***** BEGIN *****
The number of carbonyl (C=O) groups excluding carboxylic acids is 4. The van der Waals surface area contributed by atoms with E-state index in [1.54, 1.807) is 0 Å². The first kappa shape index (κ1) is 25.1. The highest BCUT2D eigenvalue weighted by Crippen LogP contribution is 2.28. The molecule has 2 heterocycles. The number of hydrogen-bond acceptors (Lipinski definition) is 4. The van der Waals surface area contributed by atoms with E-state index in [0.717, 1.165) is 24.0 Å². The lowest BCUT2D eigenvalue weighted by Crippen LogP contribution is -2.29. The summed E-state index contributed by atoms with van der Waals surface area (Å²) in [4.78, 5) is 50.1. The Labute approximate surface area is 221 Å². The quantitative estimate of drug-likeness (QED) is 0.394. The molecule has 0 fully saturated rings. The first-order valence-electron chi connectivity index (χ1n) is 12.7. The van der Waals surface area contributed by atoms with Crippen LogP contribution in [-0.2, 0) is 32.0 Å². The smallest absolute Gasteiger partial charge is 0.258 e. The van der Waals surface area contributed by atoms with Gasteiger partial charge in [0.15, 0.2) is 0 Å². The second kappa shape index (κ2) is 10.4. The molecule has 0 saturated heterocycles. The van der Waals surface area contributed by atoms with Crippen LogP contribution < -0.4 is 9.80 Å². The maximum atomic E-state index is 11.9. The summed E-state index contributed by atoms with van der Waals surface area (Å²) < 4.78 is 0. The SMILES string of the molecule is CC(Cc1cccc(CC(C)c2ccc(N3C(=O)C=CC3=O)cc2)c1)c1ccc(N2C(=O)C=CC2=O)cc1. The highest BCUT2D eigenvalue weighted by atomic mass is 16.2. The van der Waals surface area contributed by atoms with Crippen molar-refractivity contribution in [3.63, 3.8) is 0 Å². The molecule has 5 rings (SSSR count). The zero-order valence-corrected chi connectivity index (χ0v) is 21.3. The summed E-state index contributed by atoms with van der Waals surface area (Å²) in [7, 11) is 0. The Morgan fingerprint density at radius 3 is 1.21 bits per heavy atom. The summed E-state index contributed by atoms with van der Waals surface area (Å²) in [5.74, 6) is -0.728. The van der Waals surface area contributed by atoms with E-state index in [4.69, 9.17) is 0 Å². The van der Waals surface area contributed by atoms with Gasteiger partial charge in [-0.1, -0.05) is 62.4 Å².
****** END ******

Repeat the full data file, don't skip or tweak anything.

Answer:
The number of carbonyl (C=O) groups excluding carboxylic acids is 4. The van der Waals surface area contributed by atoms with E-state index in [1.54, 1.807) is 0 Å². The first kappa shape index (κ1) is 25.1. The highest BCUT2D eigenvalue weighted by Crippen LogP contribution is 2.28. The molecule has 2 heterocycles. The number of hydrogen-bond acceptors (Lipinski definition) is 4. The van der Waals surface area contributed by atoms with E-state index in [0.717, 1.165) is 24.0 Å². The lowest BCUT2D eigenvalue weighted by Crippen LogP contribution is -2.29. The summed E-state index contributed by atoms with van der Waals surface area (Å²) in [4.78, 5) is 50.1. The Labute approximate surface area is 221 Å². The quantitative estimate of drug-likeness (QED) is 0.394. The molecule has 0 fully saturated rings. The first-order valence-electron chi connectivity index (χ1n) is 12.7. The van der Waals surface area contributed by atoms with Crippen LogP contribution in [-0.2, 0) is 32.0 Å². The smallest absolute Gasteiger partial charge is 0.258 e. The van der Waals surface area contributed by atoms with Gasteiger partial charge in [0.15, 0.2) is 0 Å². The second kappa shape index (κ2) is 10.4. The molecule has 0 saturated heterocycles. The van der Waals surface area contributed by atoms with Crippen LogP contribution < -0.4 is 9.80 Å². The maximum atomic E-state index is 11.9. The summed E-state index contributed by atoms with van der Waals surface area (Å²) < 4.78 is 0. The SMILES string of the molecule is CC(Cc1cccc(CC(C)c2ccc(N3C(=O)C=CC3=O)cc2)c1)c1ccc(N2C(=O)C=CC2=O)cc1. The highest BCUT2D eigenvalue weighted by atomic mass is 16.2. The van der Waals surface area contributed by atoms with Crippen molar-refractivity contribution in [3.63, 3.8) is 0 Å². The molecule has 5 rings (SSSR count). The zero-order valence-corrected chi connectivity index (χ0v) is 21.3. The summed E-state index contributed by atoms with van der Waals surface area (Å²) in [7, 11) is 0. The Morgan fingerprint density at radius 3 is 1.21 bits per heavy atom. The summed E-state index contributed by atoms with van der Waals surface area (Å²) in [5.74, 6) is -0.728. The van der Waals surface area contributed by atoms with E-state index in [4.69, 9.17) is 0 Å². The van der Waals surface area contributed by atoms with Gasteiger partial charge in [-0.1, -0.05) is 62.4 Å².